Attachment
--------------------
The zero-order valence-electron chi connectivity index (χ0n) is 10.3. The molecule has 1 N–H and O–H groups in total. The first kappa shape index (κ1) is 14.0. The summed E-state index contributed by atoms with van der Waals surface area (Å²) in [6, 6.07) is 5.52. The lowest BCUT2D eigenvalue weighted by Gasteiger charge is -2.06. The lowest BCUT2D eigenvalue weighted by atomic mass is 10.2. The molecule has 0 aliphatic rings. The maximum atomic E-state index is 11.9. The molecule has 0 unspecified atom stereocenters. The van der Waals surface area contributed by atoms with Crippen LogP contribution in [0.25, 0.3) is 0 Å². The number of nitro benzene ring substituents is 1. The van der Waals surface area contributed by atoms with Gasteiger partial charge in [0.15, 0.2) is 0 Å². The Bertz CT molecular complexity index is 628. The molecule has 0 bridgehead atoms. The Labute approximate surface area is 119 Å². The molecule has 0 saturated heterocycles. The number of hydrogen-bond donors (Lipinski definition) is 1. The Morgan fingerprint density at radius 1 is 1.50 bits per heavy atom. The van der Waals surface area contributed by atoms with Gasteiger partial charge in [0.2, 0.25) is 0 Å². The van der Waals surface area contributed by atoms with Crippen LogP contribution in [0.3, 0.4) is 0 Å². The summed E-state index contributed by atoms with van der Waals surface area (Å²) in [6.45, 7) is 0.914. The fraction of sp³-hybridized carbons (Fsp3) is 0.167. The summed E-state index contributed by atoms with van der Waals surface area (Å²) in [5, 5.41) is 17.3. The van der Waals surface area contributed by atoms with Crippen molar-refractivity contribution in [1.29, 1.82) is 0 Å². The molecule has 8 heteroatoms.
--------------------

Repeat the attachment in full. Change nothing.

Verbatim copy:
The zero-order valence-electron chi connectivity index (χ0n) is 10.3. The molecule has 1 N–H and O–H groups in total. The first kappa shape index (κ1) is 14.0. The summed E-state index contributed by atoms with van der Waals surface area (Å²) in [6, 6.07) is 5.52. The lowest BCUT2D eigenvalue weighted by Gasteiger charge is -2.06. The lowest BCUT2D eigenvalue weighted by atomic mass is 10.2. The molecule has 0 aliphatic rings. The maximum atomic E-state index is 11.9. The molecule has 0 unspecified atom stereocenters. The van der Waals surface area contributed by atoms with Crippen LogP contribution in [0.25, 0.3) is 0 Å². The number of nitro benzene ring substituents is 1. The van der Waals surface area contributed by atoms with Gasteiger partial charge in [0.15, 0.2) is 0 Å². The Bertz CT molecular complexity index is 628. The molecule has 0 bridgehead atoms. The Labute approximate surface area is 119 Å². The molecule has 0 saturated heterocycles. The number of hydrogen-bond donors (Lipinski definition) is 1. The Morgan fingerprint density at radius 1 is 1.50 bits per heavy atom. The van der Waals surface area contributed by atoms with Gasteiger partial charge in [0.2, 0.25) is 0 Å². The van der Waals surface area contributed by atoms with Crippen LogP contribution in [0.3, 0.4) is 0 Å². The summed E-state index contributed by atoms with van der Waals surface area (Å²) in [6.45, 7) is 0.914. The fraction of sp³-hybridized carbons (Fsp3) is 0.167. The summed E-state index contributed by atoms with van der Waals surface area (Å²) in [5, 5.41) is 17.3. The van der Waals surface area contributed by atoms with Crippen molar-refractivity contribution in [1.29, 1.82) is 0 Å². The molecule has 8 heteroatoms.